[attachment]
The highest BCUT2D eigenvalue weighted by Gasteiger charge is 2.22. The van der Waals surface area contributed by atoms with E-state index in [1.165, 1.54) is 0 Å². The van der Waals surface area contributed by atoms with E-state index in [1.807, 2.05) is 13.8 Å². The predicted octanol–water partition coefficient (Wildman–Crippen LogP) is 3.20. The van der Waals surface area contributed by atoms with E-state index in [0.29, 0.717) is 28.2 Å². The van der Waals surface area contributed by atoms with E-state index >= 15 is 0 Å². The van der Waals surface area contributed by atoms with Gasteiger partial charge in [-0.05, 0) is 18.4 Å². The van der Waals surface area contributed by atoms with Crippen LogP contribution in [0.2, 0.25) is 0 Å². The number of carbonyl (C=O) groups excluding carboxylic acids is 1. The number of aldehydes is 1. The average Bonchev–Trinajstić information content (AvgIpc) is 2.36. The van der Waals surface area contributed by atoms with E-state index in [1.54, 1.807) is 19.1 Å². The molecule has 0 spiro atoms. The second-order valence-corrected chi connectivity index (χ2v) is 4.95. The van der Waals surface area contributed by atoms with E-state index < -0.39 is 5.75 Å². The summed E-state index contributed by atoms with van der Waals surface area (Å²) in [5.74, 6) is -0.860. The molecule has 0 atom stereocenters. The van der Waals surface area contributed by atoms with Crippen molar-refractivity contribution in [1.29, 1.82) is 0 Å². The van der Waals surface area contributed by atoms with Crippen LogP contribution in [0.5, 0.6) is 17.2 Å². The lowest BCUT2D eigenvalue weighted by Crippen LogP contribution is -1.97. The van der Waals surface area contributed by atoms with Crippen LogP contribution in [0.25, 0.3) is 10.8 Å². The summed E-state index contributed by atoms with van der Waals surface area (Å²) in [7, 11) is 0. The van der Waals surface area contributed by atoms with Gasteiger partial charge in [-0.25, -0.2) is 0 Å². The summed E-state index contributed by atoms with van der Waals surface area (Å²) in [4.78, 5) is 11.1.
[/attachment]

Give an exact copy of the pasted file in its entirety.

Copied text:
The highest BCUT2D eigenvalue weighted by Gasteiger charge is 2.22. The van der Waals surface area contributed by atoms with E-state index in [1.165, 1.54) is 0 Å². The van der Waals surface area contributed by atoms with E-state index in [1.807, 2.05) is 13.8 Å². The predicted octanol–water partition coefficient (Wildman–Crippen LogP) is 3.20. The van der Waals surface area contributed by atoms with E-state index in [0.29, 0.717) is 28.2 Å². The van der Waals surface area contributed by atoms with E-state index >= 15 is 0 Å². The van der Waals surface area contributed by atoms with Gasteiger partial charge in [-0.05, 0) is 18.4 Å². The van der Waals surface area contributed by atoms with Crippen LogP contribution in [0.2, 0.25) is 0 Å². The number of carbonyl (C=O) groups excluding carboxylic acids is 1. The number of aldehydes is 1. The average Bonchev–Trinajstić information content (AvgIpc) is 2.36. The van der Waals surface area contributed by atoms with E-state index in [1.54, 1.807) is 19.1 Å². The molecule has 0 spiro atoms. The second-order valence-corrected chi connectivity index (χ2v) is 4.95. The van der Waals surface area contributed by atoms with E-state index < -0.39 is 5.75 Å². The summed E-state index contributed by atoms with van der Waals surface area (Å²) in [5.74, 6) is -0.860. The molecule has 0 atom stereocenters. The van der Waals surface area contributed by atoms with Crippen molar-refractivity contribution in [1.29, 1.82) is 0 Å². The van der Waals surface area contributed by atoms with Crippen LogP contribution in [0.5, 0.6) is 17.2 Å². The lowest BCUT2D eigenvalue weighted by Crippen LogP contribution is -1.97. The van der Waals surface area contributed by atoms with Crippen LogP contribution in [0.25, 0.3) is 10.8 Å². The summed E-state index contributed by atoms with van der Waals surface area (Å²) in [7, 11) is 0. The van der Waals surface area contributed by atoms with Gasteiger partial charge in [-0.25, -0.2) is 0 Å². The summed E-state index contributed by atoms with van der Waals surface area (Å²) in [4.78, 5) is 11.1.